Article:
God's Ways in Training His Own for His Service and Testimony: 3

 •  7 min. read  •  grade level: 10
What a different scene have we here! Not a prophet, who thinks of his own authority rather than of the warning and salvation of his fellow-men, hastening towards judgment and perdition, and who, daring the storm brought on by his disobedience, lays himself and his conscience to sleep. How different is the portion of the gospel referred to above, which describes in an especial way the perfect and uninterrupted service of Him, “Who being in the form of God, thought it not robbery to be equal with God, but made Himself of no reputation, and took upon Him the form of a servant!” We behold here the greatest of all prophets, of whom Moses testified, the God-man Jesus Christ, Who had left His heavenly glory, the home of every blessing, to exchange it for this world, the home of sin, misery, death, and judgment, to warn rebellious sinners to flee from the wrath to come, and to show them the only way of salvation through faith in Rim, Who is “the Way, the Truth, and the Life,” and without Whom “no man cometh unto the Father.”
Another day of His indefatigable service of love in the path of obedience and righteousness approached its end. He (Whose works were so many that, “if they should be written every one,” His bosom disciple, who most likely knew most about them, could but add, “I suppose that even the world itself could not contain the books that should be written,") had bidden His disciples to cross to the other side of the lake. The multitude surrounding Him is dismissed, and the boat with its precious freight quits the shore. But Satan, “the prince of the power of the air,” also knew of the contents of that little vessel. He would try whether he could sink the fragile little craft, with its cargo so obnoxious to him. For that this storm, so unlike that sent by God in Jonah's case, came not from God, but from Satan, with God's permission (for the glory of His Son, and the sifting of the disciples), appears plain to me, as I hope to show further on.
What a difference between these two storms! In the former, a self-willed servant of God, fast asleep in indifference amidst the tempest caused by his disobedience; here, the obedient Son of God, Whose “meat” it was to do the will of Him who had sent Him, and to do His work. The lowliest and most willing of all servants, amidst the raging storm, sleeping on a pillow in the hinder part of the ship, whilst the furious billows, lashed by the storm, strike the fragile barge, enter and fill it, threatening every moment to send it to the bottom. But in that little ship there was One greater than Jonah. He slept “the sleep of the Just.” Here it is not the reasonable apprehension of a heathen shipmaster rousing the indifferent prophet from his sleep, but the selfish unbelief of the disciples, who thinking only of their own danger, with harsh reproach and rude hand, awake their gracious Master from His well-deserved sleep! Little were they mindful at that moment of Who it was, sleeping so calmly and peacefully amidst the storm, in the hinder part of the ship! How could their boat, were it ever so fragile, sink and they be drowned, with such a Pilot, who was none other than the Greater of heaven and earth, the Son of the living God! Peter had owned Him as such, but how sadly he had forgotten it at that moment. “Master, carest Thou not that we perish?” What words, addressed to such a Master!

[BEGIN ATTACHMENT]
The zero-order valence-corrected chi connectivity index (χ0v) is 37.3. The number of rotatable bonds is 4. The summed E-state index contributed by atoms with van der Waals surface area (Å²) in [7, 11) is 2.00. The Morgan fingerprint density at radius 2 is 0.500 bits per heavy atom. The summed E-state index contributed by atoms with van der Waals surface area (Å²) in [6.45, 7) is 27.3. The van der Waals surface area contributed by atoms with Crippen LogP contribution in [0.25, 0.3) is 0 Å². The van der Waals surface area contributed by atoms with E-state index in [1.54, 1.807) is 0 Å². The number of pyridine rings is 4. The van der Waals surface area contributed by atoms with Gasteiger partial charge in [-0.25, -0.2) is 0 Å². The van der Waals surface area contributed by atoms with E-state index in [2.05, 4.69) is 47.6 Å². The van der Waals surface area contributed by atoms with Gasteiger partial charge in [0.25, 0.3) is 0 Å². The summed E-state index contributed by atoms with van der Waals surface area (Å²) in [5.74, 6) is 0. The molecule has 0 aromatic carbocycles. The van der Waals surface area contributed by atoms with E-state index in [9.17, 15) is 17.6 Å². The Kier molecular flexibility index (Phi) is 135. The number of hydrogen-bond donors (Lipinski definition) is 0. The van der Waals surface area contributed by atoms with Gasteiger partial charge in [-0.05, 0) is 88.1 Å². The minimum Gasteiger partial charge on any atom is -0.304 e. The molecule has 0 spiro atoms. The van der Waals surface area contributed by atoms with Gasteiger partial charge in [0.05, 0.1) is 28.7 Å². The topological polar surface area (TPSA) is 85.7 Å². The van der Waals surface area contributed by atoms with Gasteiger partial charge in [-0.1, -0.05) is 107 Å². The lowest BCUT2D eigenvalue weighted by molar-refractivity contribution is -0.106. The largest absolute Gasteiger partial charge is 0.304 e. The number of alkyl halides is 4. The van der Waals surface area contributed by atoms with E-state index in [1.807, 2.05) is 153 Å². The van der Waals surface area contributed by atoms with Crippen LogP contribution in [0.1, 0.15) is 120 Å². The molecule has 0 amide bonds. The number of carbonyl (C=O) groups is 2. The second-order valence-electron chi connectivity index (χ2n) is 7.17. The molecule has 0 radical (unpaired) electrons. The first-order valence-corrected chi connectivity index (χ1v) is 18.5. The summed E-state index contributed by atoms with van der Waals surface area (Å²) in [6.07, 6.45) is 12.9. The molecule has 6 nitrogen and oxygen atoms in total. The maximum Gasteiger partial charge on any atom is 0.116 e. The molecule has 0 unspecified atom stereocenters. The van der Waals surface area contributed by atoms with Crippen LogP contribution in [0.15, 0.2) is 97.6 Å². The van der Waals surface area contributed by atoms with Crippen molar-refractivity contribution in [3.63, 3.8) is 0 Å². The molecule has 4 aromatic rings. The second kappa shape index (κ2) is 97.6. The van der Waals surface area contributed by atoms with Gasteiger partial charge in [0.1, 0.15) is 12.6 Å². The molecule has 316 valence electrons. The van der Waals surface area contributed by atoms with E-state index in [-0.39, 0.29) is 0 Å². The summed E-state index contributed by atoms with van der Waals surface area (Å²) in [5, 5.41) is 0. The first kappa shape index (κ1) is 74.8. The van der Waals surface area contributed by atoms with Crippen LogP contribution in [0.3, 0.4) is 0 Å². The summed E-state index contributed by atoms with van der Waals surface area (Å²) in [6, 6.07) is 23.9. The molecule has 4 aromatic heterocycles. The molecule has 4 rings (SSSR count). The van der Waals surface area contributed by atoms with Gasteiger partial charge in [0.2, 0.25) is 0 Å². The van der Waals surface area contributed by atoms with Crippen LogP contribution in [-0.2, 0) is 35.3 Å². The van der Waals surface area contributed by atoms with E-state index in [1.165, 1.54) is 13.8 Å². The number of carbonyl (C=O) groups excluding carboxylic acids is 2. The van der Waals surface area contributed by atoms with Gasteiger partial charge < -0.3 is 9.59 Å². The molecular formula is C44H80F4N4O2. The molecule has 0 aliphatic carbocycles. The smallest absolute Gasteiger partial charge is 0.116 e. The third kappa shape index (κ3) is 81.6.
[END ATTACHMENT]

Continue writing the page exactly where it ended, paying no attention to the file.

As to courage of faith, the prophet Jonah was far superior to them, though his eyes had not seen what theirs had seen, nor his ears heard what theirs had heard. Jonah had bidden the mariners to cast him into the sea for doubtless he believed that God, Who had sent him with such a message to Nineveh, was able to deliver him again from the watery grave, to accomplish his mission, after he should have learned what God would teach him. But though Jonah was superior in that respect to the Lord's disciples in the little boat, how incomparably inferior in true grace, meekness, and lowliness, was he to their Master and his, Who placed him into the depths of the sea in the fish's belly, and then again deposited him on the safe shore!